At the registers they had cookies sitting in a basket, so of course we had to give them a try. The better of the two was the Peanut Butter Cookie ($1.25). A decent peanut butter flavor, and good texture, to where the cookie was not too soft or hard. The Chocolate Chip cookie had the same decent crunch to it, but needed more chips added to it. The chocolate kind of got lost here, but still a fair cookie.

I am usually more partial to the pizzas that I grew up eating. You know the kind, Americanized pizzas with tons of cheese and pepperoni, but I really did like the pizzas here at Pitfire. They were very sturdy pizzas, with quality toppings, and I left here without that heavy feeling, like I get walking out of other pizza places. What I mostly liked here was the atmosphere. It is not your typical pizza place with kids running to and from an arcade, apathetic teenagers behind the counter, and a crappy projection TV in the corner showing an infomercial, since they forgot to turn the channel after the game was over. Pitfire had life to it, and the food added to the vibrance here. We are looking forward to coming back again real soon, as soon as we get to the other 83 restaurants that have popped up on 17th Street that we want to try.

Out of five coat hangers, (because when you have a pitfire down at the beach, you always need hangers to roast the hot dogs and marshmallows), five being best to zero being worst, Pitfire Artisan Pizza gets 3 strong coat hangers.

For more information about Pitfire Artisan Pizza, go to their website here: http://www.pitfirepizza.com/

 Pitfire Artisan Pizza on Urbanspoon

Sunday, April 27, 2014

Foothill Ranch is Getting More Urban


Urban Grill and wine Bar
27412 Portola Parkway
Foothill Ranch, CA 92610

When people usually think of Foothill Ranch, they probably think of the 241 Toll Road, Saddleback Church, or maybe some of the companies that do business here, such as Oakley, Wet Seal, or Emergen-C. When people think of restaurants in Foothill Ranch, they almost always think of fast food and chain restaurants, but there are some other options in this inland OC area. You just have to look a little harder to find them.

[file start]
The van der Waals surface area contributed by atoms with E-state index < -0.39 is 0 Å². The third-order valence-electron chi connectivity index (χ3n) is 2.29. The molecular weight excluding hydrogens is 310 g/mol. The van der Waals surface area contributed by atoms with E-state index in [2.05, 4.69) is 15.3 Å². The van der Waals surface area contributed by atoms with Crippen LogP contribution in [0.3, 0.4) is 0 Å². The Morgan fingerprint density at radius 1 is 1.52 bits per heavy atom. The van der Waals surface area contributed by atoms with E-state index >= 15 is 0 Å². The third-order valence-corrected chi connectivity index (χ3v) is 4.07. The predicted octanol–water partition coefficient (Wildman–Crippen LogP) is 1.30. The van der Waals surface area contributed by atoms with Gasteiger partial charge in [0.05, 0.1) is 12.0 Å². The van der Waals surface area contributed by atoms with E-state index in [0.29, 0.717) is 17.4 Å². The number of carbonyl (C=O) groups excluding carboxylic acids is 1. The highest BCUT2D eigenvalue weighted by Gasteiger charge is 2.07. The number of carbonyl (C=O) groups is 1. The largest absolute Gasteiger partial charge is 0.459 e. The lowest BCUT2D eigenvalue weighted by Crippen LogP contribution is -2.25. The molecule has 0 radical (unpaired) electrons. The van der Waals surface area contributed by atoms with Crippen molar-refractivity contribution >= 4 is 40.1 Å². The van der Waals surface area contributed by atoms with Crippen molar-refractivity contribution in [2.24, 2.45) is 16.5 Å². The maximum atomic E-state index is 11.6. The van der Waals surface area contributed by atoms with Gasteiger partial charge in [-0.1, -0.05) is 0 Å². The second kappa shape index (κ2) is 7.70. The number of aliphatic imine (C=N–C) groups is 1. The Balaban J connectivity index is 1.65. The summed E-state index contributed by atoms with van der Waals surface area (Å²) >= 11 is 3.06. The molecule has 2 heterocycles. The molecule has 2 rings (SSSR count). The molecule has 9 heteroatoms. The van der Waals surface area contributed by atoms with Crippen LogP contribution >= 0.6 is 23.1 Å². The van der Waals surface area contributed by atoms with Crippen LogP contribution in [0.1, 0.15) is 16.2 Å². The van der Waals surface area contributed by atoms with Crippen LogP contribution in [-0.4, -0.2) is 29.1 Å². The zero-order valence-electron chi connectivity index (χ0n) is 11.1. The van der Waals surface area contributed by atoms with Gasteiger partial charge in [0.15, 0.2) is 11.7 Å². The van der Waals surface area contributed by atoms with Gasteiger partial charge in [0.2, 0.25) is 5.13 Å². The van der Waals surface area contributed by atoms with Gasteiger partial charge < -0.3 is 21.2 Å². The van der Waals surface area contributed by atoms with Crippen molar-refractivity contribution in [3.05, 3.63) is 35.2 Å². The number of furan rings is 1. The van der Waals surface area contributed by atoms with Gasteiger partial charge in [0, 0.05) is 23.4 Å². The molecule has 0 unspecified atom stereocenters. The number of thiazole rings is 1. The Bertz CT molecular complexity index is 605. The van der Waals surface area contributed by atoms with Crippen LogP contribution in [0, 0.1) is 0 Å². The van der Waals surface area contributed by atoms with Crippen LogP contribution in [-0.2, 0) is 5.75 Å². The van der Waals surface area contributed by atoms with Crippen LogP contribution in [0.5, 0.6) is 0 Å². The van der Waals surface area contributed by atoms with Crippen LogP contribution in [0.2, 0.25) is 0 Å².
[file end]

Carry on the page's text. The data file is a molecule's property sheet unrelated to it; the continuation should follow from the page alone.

One place you have to look for is Urban Grill and Wine Bar, which is located right in between a Wahoo's and a Starbucks. I had heard of this place from a fellow food blogger, Nathan of Papa Kaster Eatin' about a year ago. He had visited during lunch, and remarked how much he had loved his burger. That was enough for me to put this place on our list of restaurants to eat at. Sabrina and Anthony were coming our way for dinner, so we decided to meet at Urban Grill on a recent Saturday night.

Urban Grill has been in business for two years now. Opened by David Hall and Jamie Benson, they felt this area needed a quality restaurant and wine bar. They had both worked at one of my favorite spots, Bungalow in Corona Del Mar. They envisioned Urban Grill as an upscale eatery, specializing in classic comfort food. I was pretty excited to see if they could deliver during our visit.

Usually when I think of wine bars, I think stuffy and pretentious. That was not the case here. Urban Grill was rocking at 7PM on a recent Saturday. The restaurant was packed, but we got a seat in the loud, but comfortable dining room almost immediately. This restaurant is dark, with a comfortable spacing between tables, so you are not totally on top of each other. Predictably, the menu here is pretty wine focused. The entire left hand side of the menu is reserved for all of their wines and limited craft beer selections. The food portion of the menu is broken up into small plates, salads, sandwiches, entrees, and sides. Pretty straight forward, which is a nice change of pace. We were all tired of listening to Sabrina's boring stories, so we were pretty happy when the food started to make its way out for us. Let's see what we thought.